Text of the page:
Leptospirosis is highly contagious and sadly can be fatal in dogs. Find out how to protect your pet, and your family, from bacterial infection.
Look out for leptospirosis
Leptospirosis (or Weil’s disease) is an infectious bacterial disease that’s often fatal in dogs and can affect humans too. While it’s still rare in the UK, recent reports of the disease prove it’s still one to watch out for, and it’s worth being aware of how to protect your pet and your family.
What is leptospirosis?
Leptospirosis is usually spread through the urine of infected wild and domesticated animals. It can also be caught from infected water and soil, and often becomes more common after heavy rainfall. The leptospira bacteria usually enter the body through the mouth, nose or open wounds and get into the bloodstream. They then travel to the liver and kidneys where there’s a risk of extensive damage.
Around eight to 10 days after infection, the animal’s immune system clears most of the bacteria from the body. However, the damage often leads to liver and/or kidney failure which can quickly become fatal.
Once an animal is infected, they may continue to excrete the harmful bacteria into their environment for several years, putting other animals and humans at risk. These animals are called carriers.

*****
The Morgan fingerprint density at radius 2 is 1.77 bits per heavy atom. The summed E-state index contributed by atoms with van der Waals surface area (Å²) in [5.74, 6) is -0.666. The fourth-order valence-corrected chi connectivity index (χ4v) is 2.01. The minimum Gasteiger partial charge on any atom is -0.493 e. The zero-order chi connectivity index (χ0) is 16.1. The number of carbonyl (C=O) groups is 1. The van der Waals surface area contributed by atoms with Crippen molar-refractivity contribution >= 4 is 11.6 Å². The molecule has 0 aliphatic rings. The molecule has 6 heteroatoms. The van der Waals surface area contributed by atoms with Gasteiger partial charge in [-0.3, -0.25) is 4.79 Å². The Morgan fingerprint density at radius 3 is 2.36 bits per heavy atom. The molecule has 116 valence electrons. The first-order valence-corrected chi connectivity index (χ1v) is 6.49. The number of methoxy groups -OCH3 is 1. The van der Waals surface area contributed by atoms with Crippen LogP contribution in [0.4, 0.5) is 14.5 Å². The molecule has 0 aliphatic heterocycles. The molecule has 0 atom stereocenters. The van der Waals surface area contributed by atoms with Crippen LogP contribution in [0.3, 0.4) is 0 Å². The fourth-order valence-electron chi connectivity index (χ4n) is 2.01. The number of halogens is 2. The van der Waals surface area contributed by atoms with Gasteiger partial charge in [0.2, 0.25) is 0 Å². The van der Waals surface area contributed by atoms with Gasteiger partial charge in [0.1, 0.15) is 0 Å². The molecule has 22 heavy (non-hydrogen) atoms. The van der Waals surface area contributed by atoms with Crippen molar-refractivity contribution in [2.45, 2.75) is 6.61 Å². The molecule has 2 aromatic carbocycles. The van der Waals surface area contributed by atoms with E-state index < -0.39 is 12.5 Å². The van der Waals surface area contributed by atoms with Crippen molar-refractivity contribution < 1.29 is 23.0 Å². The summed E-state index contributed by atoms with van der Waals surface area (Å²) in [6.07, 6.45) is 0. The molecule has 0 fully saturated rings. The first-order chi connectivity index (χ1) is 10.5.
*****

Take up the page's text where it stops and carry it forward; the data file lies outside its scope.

Symptoms of leptospirosis
There are many different types of leptospira bacteria and symptoms will depend on how much immunity your pet has and which organs are affected.
Symptoms can include:
- fever and high temperature
- jaundice (yellow gums and eyes)
- muscle pain and limping
- weakness and collapse
- lack of appetite
- increased thirst
- bloody diarrhoea
- bleeding from the mouth and eyes
- mouth ulcers.
If you spot any of the above symptoms, contact your vet immediately.
Mild cases of leptospirosis are usually treated quickly with antibiotics.
If your pet has developed liver or kidney damage as a result, they may need to be admitted to hospital. Unfortunately, the damage caused is usually irreversible and often fatal.
Leptospirosis is a zoonotic disease, which means it can spread from animals to people. You should take extra care to prevent infection spreading at home, which can be particularly dangerous for young children. Dispose of any soiled pet bedding and thoroughly disinfect contaminated surfaces while wearing gloves. Always wash your hands afterwards. If you start to feel unwell, seek medical help.
Thankfully, dogs can be successfully vaccinated against leptospirosis. The first of these vaccines should be administered as part of their initial puppy vaccinations at eight and 12 weeks. However, it’s important to remember that these initial vaccinations don’t protect them for life; regular boosters are essential to keep your pet safe and healthy, protecting against leptospirosis and other fatal diseases.
Always keep rodents like mice and rats under control throughout the house and garden as they can carry the leptospira bacteria. Prevent your dog from eating animal excrement or drinking from puddles while out and about, and always treat open flesh wounds as soon as possible.
Poisoning is very serious and can be fatal if left untreated. The average household is littered with hidden dangers. Keeping these well out of paw’s reach is vital to protecting your dog.